Neptune is one of the two planets that cannot be seen without a telescope. The other is Pluto. Neptune is about 30 times as far from the sun as is Earth. Pluto is the only planet farther from the sun than Neptune. But every 248 years Pluto moves inside Neptune's orbit for about a 20-year period, during which it is closer to the sun than Neptune. Pluto last crossed Neptune's orbit on Jan. 23, 1979, and remained within it until Feb. 11, 1999.
Neptune's diameter at the equator is 30,775 miles (49,528 kilometers), or almost 4 times that of Earth. It is about 17 times as massive (heavy) as Earth, but is not so dense as Earth. Neptune has 11 satellites (moons) and several rings around it.
Surface and atmosphere
Scientists believe that Neptune is made up chiefly of hydrogen, helium, water, and silicates. Silicates are the minerals that make up most of Earth's rocky crust, though Neptune does not have a solid surface like Earth. Thick clouds cover Neptune's surface. Its interior begins with a region of heavily compressed gases. Deep in the interior, these gases blend into a liquid layer that surrounds the planet's central core of rock and ice. The tilt of its axis causes the sun to heat the Neptune's northern and southern halves alternately, resulting in seasons and temperature changes.
Satellites and rings
Neptune has 11 known satellites. Triton, Neptune's largest satellite, is about 1,681 miles (2,705 kilometers) in diameter and about 220,440 miles (354,760 kilometers) from Neptune. It is the only major satellite in the solar system that orbits in a direction opposite to that of its planet. Triton has a circular orbit and travels once around Neptune every six days. Triton may once have been a large comet that traveled around the sun. At some point, Neptune's gravity probably captured the comet, and it became a satellite of Neptune. Scientists have discovered evidence that volcanoes on Triton once spewed a slushy mixture of water and ammonia. This mixture is now frozen on Triton's surface. Triton has a surface temperature of -390 degrees F (-235 degrees C), the coldest known temperature in the solar system. Some volcanoes on Triton remain active, shooting crystals of nitrogen ice as high as 6 miles (10 kilometers) above the moon's surface.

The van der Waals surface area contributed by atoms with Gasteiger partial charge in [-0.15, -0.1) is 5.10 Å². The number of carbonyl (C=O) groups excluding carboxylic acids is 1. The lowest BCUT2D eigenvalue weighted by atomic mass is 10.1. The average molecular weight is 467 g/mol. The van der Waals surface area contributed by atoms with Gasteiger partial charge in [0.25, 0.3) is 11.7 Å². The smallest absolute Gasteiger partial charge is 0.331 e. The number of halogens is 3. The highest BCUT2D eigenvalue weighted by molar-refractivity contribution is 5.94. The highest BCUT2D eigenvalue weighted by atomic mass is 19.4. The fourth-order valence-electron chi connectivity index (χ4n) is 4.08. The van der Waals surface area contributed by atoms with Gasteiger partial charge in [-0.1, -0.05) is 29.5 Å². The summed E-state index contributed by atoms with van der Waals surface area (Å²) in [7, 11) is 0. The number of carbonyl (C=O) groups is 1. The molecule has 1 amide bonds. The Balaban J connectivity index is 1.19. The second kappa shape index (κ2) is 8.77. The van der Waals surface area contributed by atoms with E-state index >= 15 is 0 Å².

Neptune was discovered by means of mathematics before being seen through a telescope. Astronomers had noticed that Uranus, which they thought was the most distant planet, was not always in the position they predicted for it. The force of gravity of some unknown planet seemed to be influencing Uranus.
In 1843, John C. Adams, a young English astronomer and mathematician, began working to find the location of the unknown planet. Adams predicted the planet would be about 1 billion miles (1.6 billion kilometers) farther from the sun than Uranus. He completed his remarkably accurate work in September 1845. Adams sent it to Sir George B. Airy, the Astronomer Royal of England. However, Airy did not look for the planet with a telescope. Apparently, he lacked confidence in Adams.